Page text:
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Separate and Unequal

The past is always present: examining quotidian life under Jim Crow to reveal its structures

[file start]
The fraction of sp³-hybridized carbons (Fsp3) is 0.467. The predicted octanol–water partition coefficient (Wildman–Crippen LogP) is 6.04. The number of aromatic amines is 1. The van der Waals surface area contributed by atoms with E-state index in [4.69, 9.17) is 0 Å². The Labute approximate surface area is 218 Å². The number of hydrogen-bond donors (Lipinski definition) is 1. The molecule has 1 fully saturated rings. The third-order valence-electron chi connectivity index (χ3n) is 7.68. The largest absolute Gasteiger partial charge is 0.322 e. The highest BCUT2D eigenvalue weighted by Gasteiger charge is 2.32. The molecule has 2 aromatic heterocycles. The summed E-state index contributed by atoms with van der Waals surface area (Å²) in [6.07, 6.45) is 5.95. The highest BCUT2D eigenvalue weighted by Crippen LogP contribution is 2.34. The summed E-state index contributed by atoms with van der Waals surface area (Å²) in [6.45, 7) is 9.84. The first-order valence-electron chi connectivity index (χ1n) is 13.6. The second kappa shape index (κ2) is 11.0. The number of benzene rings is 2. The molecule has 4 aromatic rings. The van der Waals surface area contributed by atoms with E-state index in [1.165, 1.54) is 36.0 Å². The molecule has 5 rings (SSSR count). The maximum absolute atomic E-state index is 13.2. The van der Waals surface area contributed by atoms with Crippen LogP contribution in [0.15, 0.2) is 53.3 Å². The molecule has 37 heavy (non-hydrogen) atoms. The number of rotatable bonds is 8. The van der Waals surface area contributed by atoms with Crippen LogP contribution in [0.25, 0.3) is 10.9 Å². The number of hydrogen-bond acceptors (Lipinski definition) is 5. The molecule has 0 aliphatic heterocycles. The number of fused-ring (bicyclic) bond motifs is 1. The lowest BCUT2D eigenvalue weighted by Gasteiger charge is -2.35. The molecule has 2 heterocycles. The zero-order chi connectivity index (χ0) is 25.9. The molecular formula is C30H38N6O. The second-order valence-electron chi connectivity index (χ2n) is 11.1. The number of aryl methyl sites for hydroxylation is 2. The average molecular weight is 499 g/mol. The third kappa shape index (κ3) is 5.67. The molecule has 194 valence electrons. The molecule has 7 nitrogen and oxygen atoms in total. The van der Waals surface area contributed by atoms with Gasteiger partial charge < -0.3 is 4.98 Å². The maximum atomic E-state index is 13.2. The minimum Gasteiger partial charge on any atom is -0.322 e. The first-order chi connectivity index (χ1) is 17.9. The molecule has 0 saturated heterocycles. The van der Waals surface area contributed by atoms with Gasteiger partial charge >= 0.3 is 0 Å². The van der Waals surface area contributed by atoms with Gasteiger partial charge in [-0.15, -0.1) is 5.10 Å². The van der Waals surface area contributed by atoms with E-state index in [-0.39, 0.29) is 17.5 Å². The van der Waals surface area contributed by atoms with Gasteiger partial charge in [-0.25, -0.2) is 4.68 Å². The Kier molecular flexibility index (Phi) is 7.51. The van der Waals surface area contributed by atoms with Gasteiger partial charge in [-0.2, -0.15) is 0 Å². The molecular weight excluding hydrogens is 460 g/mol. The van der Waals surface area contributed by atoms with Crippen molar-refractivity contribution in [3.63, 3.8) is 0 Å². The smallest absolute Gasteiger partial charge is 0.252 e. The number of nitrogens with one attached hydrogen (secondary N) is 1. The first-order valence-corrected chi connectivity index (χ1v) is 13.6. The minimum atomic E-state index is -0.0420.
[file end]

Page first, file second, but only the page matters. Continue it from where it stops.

The broad strokes of the Jim Crow South are well-known: the laws, the cruelty, and the protest movements that ultimately brought the era to an end. But as Adolph Reed Jr. argues, less attention is paid to the quotidian details of everyday life within that socio-economic system. Reed, whose book The South: Jim Crow and Its Afterlives is excerpted in the February issue, joins web editor Violet Lucca to discuss his attempt to access historical truth through his own memory, and the implications of different ways of understanding America’s racial history. Reed and Lucca explore questions related to recent efforts to make slavery the essential formative black American experience, and Reed advocates for the preservation of the open-endedness of history—of seeking to understand the past as it was, rather than as a source of inspiration or moral superiority.

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